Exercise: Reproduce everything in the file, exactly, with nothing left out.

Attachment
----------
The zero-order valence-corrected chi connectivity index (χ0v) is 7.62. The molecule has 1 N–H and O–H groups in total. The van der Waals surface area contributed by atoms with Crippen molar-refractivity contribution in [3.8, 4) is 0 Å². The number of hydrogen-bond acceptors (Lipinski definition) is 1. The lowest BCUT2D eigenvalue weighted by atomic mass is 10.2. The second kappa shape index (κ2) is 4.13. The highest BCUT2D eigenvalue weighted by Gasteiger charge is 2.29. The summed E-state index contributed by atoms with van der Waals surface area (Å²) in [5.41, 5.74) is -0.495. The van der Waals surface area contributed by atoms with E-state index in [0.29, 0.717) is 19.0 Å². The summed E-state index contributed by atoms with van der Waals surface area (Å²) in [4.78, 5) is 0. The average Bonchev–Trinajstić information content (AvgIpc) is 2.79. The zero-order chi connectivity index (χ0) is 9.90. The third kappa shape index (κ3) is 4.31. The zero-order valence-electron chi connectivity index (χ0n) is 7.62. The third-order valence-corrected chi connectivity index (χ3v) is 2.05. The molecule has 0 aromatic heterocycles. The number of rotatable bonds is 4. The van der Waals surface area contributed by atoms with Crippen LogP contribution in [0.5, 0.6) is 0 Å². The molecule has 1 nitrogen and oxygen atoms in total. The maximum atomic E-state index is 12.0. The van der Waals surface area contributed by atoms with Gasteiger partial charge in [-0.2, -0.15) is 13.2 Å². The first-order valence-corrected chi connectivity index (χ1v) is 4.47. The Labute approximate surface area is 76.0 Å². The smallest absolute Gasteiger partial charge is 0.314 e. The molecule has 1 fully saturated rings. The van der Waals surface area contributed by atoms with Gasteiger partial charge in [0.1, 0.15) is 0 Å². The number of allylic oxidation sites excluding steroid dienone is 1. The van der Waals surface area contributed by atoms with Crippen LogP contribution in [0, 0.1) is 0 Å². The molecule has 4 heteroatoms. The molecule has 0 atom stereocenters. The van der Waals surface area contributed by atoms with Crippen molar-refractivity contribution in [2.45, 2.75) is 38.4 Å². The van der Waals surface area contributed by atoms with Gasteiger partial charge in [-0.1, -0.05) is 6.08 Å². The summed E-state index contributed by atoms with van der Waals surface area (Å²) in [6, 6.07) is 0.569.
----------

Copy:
The zero-order valence-corrected chi connectivity index (χ0v) is 7.62. The molecule has 1 N–H and O–H groups in total. The van der Waals surface area contributed by atoms with Crippen molar-refractivity contribution in [3.8, 4) is 0 Å². The number of hydrogen-bond acceptors (Lipinski definition) is 1. The lowest BCUT2D eigenvalue weighted by atomic mass is 10.2. The second kappa shape index (κ2) is 4.13. The highest BCUT2D eigenvalue weighted by Gasteiger charge is 2.29. The summed E-state index contributed by atoms with van der Waals surface area (Å²) in [5.41, 5.74) is -0.495. The van der Waals surface area contributed by atoms with E-state index in [0.29, 0.717) is 19.0 Å². The summed E-state index contributed by atoms with van der Waals surface area (Å²) in [4.78, 5) is 0. The average Bonchev–Trinajstić information content (AvgIpc) is 2.79. The zero-order chi connectivity index (χ0) is 9.90. The third kappa shape index (κ3) is 4.31. The zero-order valence-electron chi connectivity index (χ0n) is 7.62. The third-order valence-corrected chi connectivity index (χ3v) is 2.05. The molecule has 0 aromatic heterocycles. The number of rotatable bonds is 4. The van der Waals surface area contributed by atoms with Crippen LogP contribution in [0.5, 0.6) is 0 Å². The molecule has 1 nitrogen and oxygen atoms in total. The maximum atomic E-state index is 12.0. The van der Waals surface area contributed by atoms with Gasteiger partial charge in [-0.2, -0.15) is 13.2 Å². The first-order valence-corrected chi connectivity index (χ1v) is 4.47. The Labute approximate surface area is 76.0 Å². The smallest absolute Gasteiger partial charge is 0.314 e. The molecule has 1 fully saturated rings. The van der Waals surface area contributed by atoms with Gasteiger partial charge in [0.1, 0.15) is 0 Å². The number of allylic oxidation sites excluding steroid dienone is 1. The van der Waals surface area contributed by atoms with Crippen LogP contribution in [0, 0.1) is 0 Å². The molecule has 4 heteroatoms. The molecule has 0 atom stereocenters. The van der Waals surface area contributed by atoms with Crippen molar-refractivity contribution in [2.45, 2.75) is 38.4 Å². The van der Waals surface area contributed by atoms with Gasteiger partial charge in [-0.1, -0.05) is 6.08 Å². The summed E-state index contributed by atoms with van der Waals surface area (Å²) in [6, 6.07) is 0.569.